By Rick PerlsteinScribner
Illustration by Steve Brodner
Seven years ago, Rick Perlstein, a young and decidedly left-wing historian, accomplished a daring feat: he imagined his way into the hearts and minds of the right-wing idealists who made Goldwaterite conservatism one of the most successful mass movements of the 1960s. The result was Before the Storm: Barry Goldwater and the Unmaking of the American Consensus, a richly detailed narrative of the 1964 election, and a dense and dizzying account of a moment when America was teetering on the verge of a nervous breakdown but didn’t know it yet.
Now Perlstein has produced a sequel. If Before the Storm was a near-masterpiece, Nixonland: The Rise of a President and the Fracturing of America, which covers the turbulent years from Goldwater’s defeat to Nixon’s 1972 landslide victory, is merely a great success. It labors under handicaps his first book didn’t have: whereas Before the Storm dealt with a circumscribed and neglected moment (who remembers Dr. Fred Schwarz’s Christian Anti-Communism Crusade, or the presidential boomlet for William Warren Scranton?), Nixonland tackles the most obsessed-over era in recent American history. Any book that rolls Woodstock and Watergate, the death of RFK and the Tet Offensive, Jane Fonda and George Wallace, and a cast of thousands more into a mere 800 pages or so is bound to sprawl and sag a bit, to rush too quickly through some topics and linger too long with others.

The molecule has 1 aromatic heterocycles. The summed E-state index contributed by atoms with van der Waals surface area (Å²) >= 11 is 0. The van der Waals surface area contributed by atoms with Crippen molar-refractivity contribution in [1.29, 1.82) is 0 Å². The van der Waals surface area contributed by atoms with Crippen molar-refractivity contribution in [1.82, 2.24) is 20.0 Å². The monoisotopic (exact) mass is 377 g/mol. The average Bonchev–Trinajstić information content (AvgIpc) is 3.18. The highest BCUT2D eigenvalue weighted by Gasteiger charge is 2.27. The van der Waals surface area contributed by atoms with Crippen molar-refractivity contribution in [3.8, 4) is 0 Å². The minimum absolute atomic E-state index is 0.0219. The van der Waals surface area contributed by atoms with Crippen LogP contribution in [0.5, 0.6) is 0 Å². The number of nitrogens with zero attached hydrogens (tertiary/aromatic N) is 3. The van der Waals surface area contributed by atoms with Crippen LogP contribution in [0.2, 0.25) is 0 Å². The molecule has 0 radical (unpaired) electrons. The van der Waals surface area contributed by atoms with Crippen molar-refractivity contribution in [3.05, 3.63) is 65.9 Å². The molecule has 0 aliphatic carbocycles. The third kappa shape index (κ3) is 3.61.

Even so, Nixonland reads marvelously. Perlstein has the rare gift of being able to weave social, political, and cultural history into a single seamless narrative, linking backroom political negotiations to suburban protests over sex education in schools to the premiere of Bonnie and Clyde. And he has the eye of a great documentarian, fastening not only on the obvious historical set pieces (Kent State, Watts, Attica), but on the not-so-obvious ones as well. A National Association of Governors cruise, late in 1967, featuring George Romney “dressed like Xavier Cugat” on the dance floor, Ronald and Nancy Reagan sipping crème de menthes nearby, and Nelson Rockefeller chewing on seasickness pills and denying, yet again, that he has any designs on the presidency. A White House concert in ’72 in which one of the backup singers suddenly plucked a Stop the Killing banner from her décolletage and told Richard Nixon, “If Jesus Christ were in this room tonight, you would not dare to drop another bomb.” A McGovern fund-raiser at which Simon and Garfunkel goaded the crowd to boo the patrons in the most-expensive seats, and Peter, Paul, and Mary invited everyone present to “take your place on the great mandala.”